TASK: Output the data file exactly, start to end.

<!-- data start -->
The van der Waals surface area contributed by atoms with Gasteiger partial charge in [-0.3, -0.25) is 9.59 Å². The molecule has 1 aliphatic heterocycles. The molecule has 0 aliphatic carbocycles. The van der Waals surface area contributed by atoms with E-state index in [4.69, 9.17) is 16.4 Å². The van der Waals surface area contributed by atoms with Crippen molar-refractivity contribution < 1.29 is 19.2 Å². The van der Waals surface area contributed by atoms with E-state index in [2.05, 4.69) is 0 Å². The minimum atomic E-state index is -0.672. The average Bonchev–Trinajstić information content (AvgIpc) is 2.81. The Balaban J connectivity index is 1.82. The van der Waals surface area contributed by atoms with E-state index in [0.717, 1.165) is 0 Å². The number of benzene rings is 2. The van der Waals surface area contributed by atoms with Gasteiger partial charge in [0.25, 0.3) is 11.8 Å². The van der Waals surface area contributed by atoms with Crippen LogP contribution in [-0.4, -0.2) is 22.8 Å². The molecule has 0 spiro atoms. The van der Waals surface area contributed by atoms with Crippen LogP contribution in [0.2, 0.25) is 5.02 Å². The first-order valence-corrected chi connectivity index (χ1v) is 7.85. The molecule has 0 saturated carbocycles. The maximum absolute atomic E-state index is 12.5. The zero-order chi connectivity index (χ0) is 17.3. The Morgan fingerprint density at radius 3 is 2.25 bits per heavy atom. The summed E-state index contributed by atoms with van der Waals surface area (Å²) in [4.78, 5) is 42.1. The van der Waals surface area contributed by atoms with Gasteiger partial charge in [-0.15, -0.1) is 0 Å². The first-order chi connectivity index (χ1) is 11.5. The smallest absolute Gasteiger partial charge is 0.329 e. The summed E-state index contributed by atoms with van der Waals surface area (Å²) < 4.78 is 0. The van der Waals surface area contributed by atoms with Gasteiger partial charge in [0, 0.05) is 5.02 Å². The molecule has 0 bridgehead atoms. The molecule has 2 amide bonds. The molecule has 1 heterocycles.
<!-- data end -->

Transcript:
The van der Waals surface area contributed by atoms with Gasteiger partial charge in [-0.3, -0.25) is 9.59 Å². The molecule has 1 aliphatic heterocycles. The molecule has 0 aliphatic carbocycles. The van der Waals surface area contributed by atoms with E-state index in [4.69, 9.17) is 16.4 Å². The van der Waals surface area contributed by atoms with Crippen molar-refractivity contribution < 1.29 is 19.2 Å². The van der Waals surface area contributed by atoms with E-state index in [2.05, 4.69) is 0 Å². The minimum atomic E-state index is -0.672. The average Bonchev–Trinajstić information content (AvgIpc) is 2.81. The Balaban J connectivity index is 1.82. The van der Waals surface area contributed by atoms with E-state index in [0.717, 1.165) is 0 Å². The number of benzene rings is 2. The van der Waals surface area contributed by atoms with Gasteiger partial charge in [0.25, 0.3) is 11.8 Å². The van der Waals surface area contributed by atoms with Crippen LogP contribution in [-0.4, -0.2) is 22.8 Å². The molecule has 0 spiro atoms. The van der Waals surface area contributed by atoms with Crippen LogP contribution in [0.2, 0.25) is 5.02 Å². The first-order valence-corrected chi connectivity index (χ1v) is 7.85. The molecule has 0 saturated carbocycles. The maximum absolute atomic E-state index is 12.5. The zero-order chi connectivity index (χ0) is 17.3. The Morgan fingerprint density at radius 3 is 2.25 bits per heavy atom. The summed E-state index contributed by atoms with van der Waals surface area (Å²) in [4.78, 5) is 42.1. The van der Waals surface area contributed by atoms with Gasteiger partial charge in [-0.15, -0.1) is 0 Å². The first-order chi connectivity index (χ1) is 11.5. The smallest absolute Gasteiger partial charge is 0.329 e. The summed E-state index contributed by atoms with van der Waals surface area (Å²) < 4.78 is 0. The van der Waals surface area contributed by atoms with Gasteiger partial charge in [0, 0.05) is 5.02 Å². The molecule has 0 bridgehead atoms. The molecule has 2 amide bonds. The molecule has 1 heterocycles.